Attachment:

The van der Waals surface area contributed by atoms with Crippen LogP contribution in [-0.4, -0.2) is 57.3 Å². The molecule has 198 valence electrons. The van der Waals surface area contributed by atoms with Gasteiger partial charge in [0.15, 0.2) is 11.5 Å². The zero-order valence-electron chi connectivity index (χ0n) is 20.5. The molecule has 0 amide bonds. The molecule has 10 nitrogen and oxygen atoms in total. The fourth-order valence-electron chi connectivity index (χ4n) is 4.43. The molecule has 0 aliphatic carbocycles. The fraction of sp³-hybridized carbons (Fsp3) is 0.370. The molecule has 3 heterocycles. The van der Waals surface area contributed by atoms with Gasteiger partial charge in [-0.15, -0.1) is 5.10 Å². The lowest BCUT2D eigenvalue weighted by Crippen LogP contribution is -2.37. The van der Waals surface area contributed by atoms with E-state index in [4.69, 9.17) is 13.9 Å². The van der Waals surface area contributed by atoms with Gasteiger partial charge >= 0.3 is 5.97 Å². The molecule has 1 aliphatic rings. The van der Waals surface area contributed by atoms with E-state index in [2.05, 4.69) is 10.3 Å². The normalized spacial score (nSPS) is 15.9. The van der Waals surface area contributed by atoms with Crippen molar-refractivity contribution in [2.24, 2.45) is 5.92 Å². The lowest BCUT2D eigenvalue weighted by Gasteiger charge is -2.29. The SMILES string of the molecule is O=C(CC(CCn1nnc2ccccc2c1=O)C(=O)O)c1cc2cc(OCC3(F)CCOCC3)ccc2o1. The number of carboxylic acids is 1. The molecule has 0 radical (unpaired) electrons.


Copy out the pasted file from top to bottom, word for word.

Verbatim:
The van der Waals surface area contributed by atoms with Crippen LogP contribution in [-0.4, -0.2) is 57.3 Å². The molecule has 198 valence electrons. The van der Waals surface area contributed by atoms with Gasteiger partial charge in [0.15, 0.2) is 11.5 Å². The zero-order valence-electron chi connectivity index (χ0n) is 20.5. The molecule has 0 amide bonds. The molecule has 10 nitrogen and oxygen atoms in total. The fourth-order valence-electron chi connectivity index (χ4n) is 4.43. The molecule has 0 aliphatic carbocycles. The fraction of sp³-hybridized carbons (Fsp3) is 0.370. The molecule has 3 heterocycles. The van der Waals surface area contributed by atoms with Gasteiger partial charge in [-0.15, -0.1) is 5.10 Å². The lowest BCUT2D eigenvalue weighted by Crippen LogP contribution is -2.37. The van der Waals surface area contributed by atoms with E-state index in [4.69, 9.17) is 13.9 Å². The van der Waals surface area contributed by atoms with Gasteiger partial charge >= 0.3 is 5.97 Å². The molecule has 1 aliphatic rings. The van der Waals surface area contributed by atoms with E-state index in [2.05, 4.69) is 10.3 Å². The normalized spacial score (nSPS) is 15.9. The van der Waals surface area contributed by atoms with Crippen molar-refractivity contribution in [2.24, 2.45) is 5.92 Å². The lowest BCUT2D eigenvalue weighted by Gasteiger charge is -2.29. The SMILES string of the molecule is O=C(CC(CCn1nnc2ccccc2c1=O)C(=O)O)c1cc2cc(OCC3(F)CCOCC3)ccc2o1. The number of carboxylic acids is 1. The molecule has 0 radical (unpaired) electrons.